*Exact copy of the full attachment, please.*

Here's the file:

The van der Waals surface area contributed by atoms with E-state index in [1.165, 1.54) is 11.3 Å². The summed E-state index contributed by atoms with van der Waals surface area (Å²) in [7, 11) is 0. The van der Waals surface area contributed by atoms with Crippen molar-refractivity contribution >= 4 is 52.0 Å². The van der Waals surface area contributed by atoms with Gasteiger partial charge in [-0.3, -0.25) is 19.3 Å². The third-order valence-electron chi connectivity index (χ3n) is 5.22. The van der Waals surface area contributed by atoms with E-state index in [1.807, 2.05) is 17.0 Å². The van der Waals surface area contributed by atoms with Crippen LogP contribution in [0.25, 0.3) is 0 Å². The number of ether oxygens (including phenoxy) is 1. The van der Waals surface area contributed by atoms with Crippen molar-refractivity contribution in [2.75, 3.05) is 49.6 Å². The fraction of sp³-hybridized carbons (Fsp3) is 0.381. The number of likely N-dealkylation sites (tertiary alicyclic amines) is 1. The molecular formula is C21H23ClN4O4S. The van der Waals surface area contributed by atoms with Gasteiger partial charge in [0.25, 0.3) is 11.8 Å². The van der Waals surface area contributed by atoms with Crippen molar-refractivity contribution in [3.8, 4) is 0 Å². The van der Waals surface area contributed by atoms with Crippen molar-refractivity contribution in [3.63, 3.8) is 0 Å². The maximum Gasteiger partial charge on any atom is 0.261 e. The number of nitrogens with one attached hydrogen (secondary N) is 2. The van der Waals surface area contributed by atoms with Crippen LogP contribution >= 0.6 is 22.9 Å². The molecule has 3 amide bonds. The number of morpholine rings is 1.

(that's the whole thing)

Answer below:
The van der Waals surface area contributed by atoms with E-state index in [1.165, 1.54) is 11.3 Å². The summed E-state index contributed by atoms with van der Waals surface area (Å²) in [7, 11) is 0. The van der Waals surface area contributed by atoms with Crippen molar-refractivity contribution >= 4 is 52.0 Å². The van der Waals surface area contributed by atoms with Gasteiger partial charge in [-0.3, -0.25) is 19.3 Å². The third-order valence-electron chi connectivity index (χ3n) is 5.22. The van der Waals surface area contributed by atoms with E-state index in [1.807, 2.05) is 17.0 Å². The van der Waals surface area contributed by atoms with Crippen LogP contribution in [0.25, 0.3) is 0 Å². The number of ether oxygens (including phenoxy) is 1. The van der Waals surface area contributed by atoms with Crippen molar-refractivity contribution in [2.75, 3.05) is 49.6 Å². The fraction of sp³-hybridized carbons (Fsp3) is 0.381. The number of likely N-dealkylation sites (tertiary alicyclic amines) is 1. The molecular formula is C21H23ClN4O4S. The van der Waals surface area contributed by atoms with Gasteiger partial charge in [0.25, 0.3) is 11.8 Å². The van der Waals surface area contributed by atoms with Crippen molar-refractivity contribution in [3.8, 4) is 0 Å². The van der Waals surface area contributed by atoms with Crippen molar-refractivity contribution in [3.63, 3.8) is 0 Å². The maximum Gasteiger partial charge on any atom is 0.261 e. The number of nitrogens with one attached hydrogen (secondary N) is 2. The van der Waals surface area contributed by atoms with Crippen LogP contribution >= 0.6 is 22.9 Å². The molecule has 3 amide bonds. The number of morpholine rings is 1.